(And resample them at a reasonable resolution, instead of 36000x28800!)

Just sayin'. (++pwned!)

Teach me!

limecat wrote:Best method for file transfer that (im assuming) noone has mentioned yet:

Write an AutoIt script to convert the file from Binary to ASCII string, then paste the contents into pastebin (will they take 25MB of raw ASCII?)

Then the guy on the other end just needs to convert from ascii to binary again. Its a breeze. Really.

Yeah. Or just use email.

warcupine wrote:Torrents won't work over a network which blocks P2P traffic, such as any belonging to my university.

There's easy ways around those things. You could get in trouble if you were caught, but still; it's not wrong if you don't get caught.

Rakshasa wrote:Well, 'File Transfer' has been a solved problem for a long time and only in the Windows world do people have any issue with this.

Yeah, only 90% of people have an issue with this, and since they're dumb for not being cool like you, they don't matter.

OP Tipping wrote:I really can't relate to this at all. There are any number of ways of doing this.

Your ISP probably gives you 100 MB or more of free space that you can use, perfectly good if the material is not secure.

It's piss easy to set up some FTP space, I have one that costs me $30 a year that I use for general storage and backup but can also be used for private FTP.

Or there are sites like yousendit.com, there's nothing really awkward about them, they are straightforward.



Mind you, I work in an industry where I sometimes need to get terabytes, or tens of terabytes, of data to clients, and seriously that still requires disk or tapes to physically be sent.

The comic isn't about you (a tech savvy individual) having problems transferring files, it's about other people having problems and being unable to understand the solutions you offer them.

Ayelis wrote:Anyone else notice that Opera actually downloads torrents now? Seriously, with the prolonged stability, the multi-tab loading start times, the torrenting feature Opera has built in, and whatever this "Unite" webserver thing is, (Not to mention how well it handles CSS most of the time) shouldn't we all be using Opera?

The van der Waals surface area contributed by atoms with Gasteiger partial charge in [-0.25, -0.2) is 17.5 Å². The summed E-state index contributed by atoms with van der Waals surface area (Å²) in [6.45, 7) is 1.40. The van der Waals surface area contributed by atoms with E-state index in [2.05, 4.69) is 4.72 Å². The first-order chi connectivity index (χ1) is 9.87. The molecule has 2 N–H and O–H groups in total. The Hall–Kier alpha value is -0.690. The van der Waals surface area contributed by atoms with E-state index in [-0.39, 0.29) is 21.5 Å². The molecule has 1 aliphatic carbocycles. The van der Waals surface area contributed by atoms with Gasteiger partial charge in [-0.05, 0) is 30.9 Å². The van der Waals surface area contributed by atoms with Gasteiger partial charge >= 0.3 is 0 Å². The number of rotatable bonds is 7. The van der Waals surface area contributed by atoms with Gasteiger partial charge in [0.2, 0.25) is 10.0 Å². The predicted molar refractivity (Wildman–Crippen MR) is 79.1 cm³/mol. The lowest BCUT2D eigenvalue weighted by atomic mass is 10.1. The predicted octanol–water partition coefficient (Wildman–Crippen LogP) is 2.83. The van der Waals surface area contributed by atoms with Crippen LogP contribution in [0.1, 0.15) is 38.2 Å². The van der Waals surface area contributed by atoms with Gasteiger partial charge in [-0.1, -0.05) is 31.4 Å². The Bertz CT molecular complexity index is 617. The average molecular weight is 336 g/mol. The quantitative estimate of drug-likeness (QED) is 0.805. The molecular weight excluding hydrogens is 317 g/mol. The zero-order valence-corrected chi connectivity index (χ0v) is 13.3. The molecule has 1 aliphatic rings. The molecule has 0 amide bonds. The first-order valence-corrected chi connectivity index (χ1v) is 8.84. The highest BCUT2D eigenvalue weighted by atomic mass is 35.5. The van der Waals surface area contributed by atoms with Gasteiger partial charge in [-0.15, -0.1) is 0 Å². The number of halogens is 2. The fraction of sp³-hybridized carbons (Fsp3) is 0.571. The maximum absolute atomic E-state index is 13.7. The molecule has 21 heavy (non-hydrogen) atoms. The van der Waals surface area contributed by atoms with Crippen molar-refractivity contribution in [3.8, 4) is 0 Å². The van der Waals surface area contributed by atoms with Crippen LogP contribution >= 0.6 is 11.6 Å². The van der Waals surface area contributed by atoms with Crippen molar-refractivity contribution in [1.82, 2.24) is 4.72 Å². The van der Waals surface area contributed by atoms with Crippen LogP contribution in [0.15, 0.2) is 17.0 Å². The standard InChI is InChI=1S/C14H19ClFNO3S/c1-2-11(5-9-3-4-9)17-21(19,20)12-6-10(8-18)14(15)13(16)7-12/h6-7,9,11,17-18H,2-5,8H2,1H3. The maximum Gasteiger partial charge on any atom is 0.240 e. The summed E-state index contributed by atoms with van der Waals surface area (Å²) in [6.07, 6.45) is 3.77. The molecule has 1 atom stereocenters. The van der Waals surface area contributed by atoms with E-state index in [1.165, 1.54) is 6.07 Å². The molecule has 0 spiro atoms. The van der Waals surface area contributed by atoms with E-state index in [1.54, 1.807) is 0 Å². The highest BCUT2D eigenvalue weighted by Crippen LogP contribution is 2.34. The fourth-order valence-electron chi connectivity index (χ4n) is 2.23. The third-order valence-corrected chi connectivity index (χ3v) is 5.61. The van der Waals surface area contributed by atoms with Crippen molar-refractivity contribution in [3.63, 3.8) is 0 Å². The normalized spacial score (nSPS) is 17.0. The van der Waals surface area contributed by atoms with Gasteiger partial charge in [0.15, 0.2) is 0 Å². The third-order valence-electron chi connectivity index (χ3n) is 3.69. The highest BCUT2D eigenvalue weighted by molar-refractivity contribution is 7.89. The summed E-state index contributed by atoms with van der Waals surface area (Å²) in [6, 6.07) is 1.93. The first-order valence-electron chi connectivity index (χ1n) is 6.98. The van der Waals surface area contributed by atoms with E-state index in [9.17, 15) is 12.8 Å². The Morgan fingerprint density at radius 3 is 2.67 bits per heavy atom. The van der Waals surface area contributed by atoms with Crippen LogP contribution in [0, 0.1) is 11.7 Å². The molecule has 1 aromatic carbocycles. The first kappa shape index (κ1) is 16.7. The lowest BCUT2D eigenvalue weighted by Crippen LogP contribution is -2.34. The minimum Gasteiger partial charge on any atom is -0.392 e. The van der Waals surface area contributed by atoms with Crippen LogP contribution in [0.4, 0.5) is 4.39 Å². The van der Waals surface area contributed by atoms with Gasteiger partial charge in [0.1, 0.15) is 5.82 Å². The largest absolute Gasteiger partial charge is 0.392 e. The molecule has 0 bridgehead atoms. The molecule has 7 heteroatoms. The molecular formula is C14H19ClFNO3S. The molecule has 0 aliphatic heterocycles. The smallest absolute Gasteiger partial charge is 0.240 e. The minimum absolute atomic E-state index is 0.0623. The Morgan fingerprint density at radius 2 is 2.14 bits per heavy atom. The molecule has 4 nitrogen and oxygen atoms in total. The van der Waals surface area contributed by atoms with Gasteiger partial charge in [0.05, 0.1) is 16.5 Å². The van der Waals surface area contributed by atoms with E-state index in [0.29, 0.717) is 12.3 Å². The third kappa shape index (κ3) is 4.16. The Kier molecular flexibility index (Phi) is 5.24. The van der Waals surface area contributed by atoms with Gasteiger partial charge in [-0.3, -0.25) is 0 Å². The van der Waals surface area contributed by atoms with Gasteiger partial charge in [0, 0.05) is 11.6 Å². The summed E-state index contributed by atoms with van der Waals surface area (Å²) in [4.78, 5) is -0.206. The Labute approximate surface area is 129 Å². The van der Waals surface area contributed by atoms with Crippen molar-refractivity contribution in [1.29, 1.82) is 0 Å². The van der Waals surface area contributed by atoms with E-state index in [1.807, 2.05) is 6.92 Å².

Proprietary. Opera is proprietary. Most 1337s won't deign to sully their hands with such programs, regardless.

scarletmanuka wrote:
Ayelis wrote:Anyone else notice that Opera actually downloads torrents now? Seriously, with the prolonged stability, the multi-tab loading start times, the torrenting feature Opera has built in, and whatever this "Unite" webserver thing is, (Not to mention how well it handles CSS most of the time) shouldn't we all be using Opera?

Funny you should mention that. The other day I decided that Firefox was irritating me enough that I'd try Opera as my replacement secondary web browser at work. (My main web browser at work has to be IE because we have a lot of stuff that requires it.) I downloaded it, installed it, imported my bookmarks from Firefox, then went to make the one last change I needed to make to set it up before I started using it: telling it not to use the web page's specified text and background colours, but always to use black text on a white background.
I looked all over the place for a setting to allow me to do this, and even thought I'd found one (Presentation Modes) - however, changing the settings there had no discernible effect (and I tried many combinations). A web search suggested the way to achieve this was to write a custom .css file (for instance, here). Are you kidding me? I didn't consider this acceptable, so I gave up and went back to Firefox.

I use the last version of Firefox 2. I've never seen any reason to use anything else.

Colin Fiat wrote:Why can't there be more real life feedback with data transfer other than time?
Mice should have more resistance when dragging large files.
USB sticks should weigh slightly more when they are full.
Windows with large data files should be more difficult to drag.

That's the one thing I don't like about Wii / Move / Kinect -- no resistance. I can swing a sword just fine, but if my sword actually hits anything, I'm immediately thrown off my game, because the sword is interrupted whereas my physical swing is not; it's impossible to keep my moves matching my character's. Thus, the remote/glowyball/camera becomes a glorified button.

Immersive VR, how long shall I've to wait for your commercial availability?
I have signitures disabled. If you do, too...you can't read this, so nevermind >_>

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Eebster the Great
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Re: 0949: "File Transfer"

Postby Eebster the Great » Wed Dec 07, 2011 2:35 am UTC

Incidentally, the last post is too large to torrent in a reasonable amount of time.

forbiddenSpell
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Re: 0949: "File Transfer"

Postby forbiddenSpell » Wed Dec 07, 2011 10:58 pm UTC

Not sure if this has been posted, but it's relevant to the comic:

http://www.news24.com/SciTech/News/Pige ... m-20090909

Carrier pigeon versus African ISP.

Manabu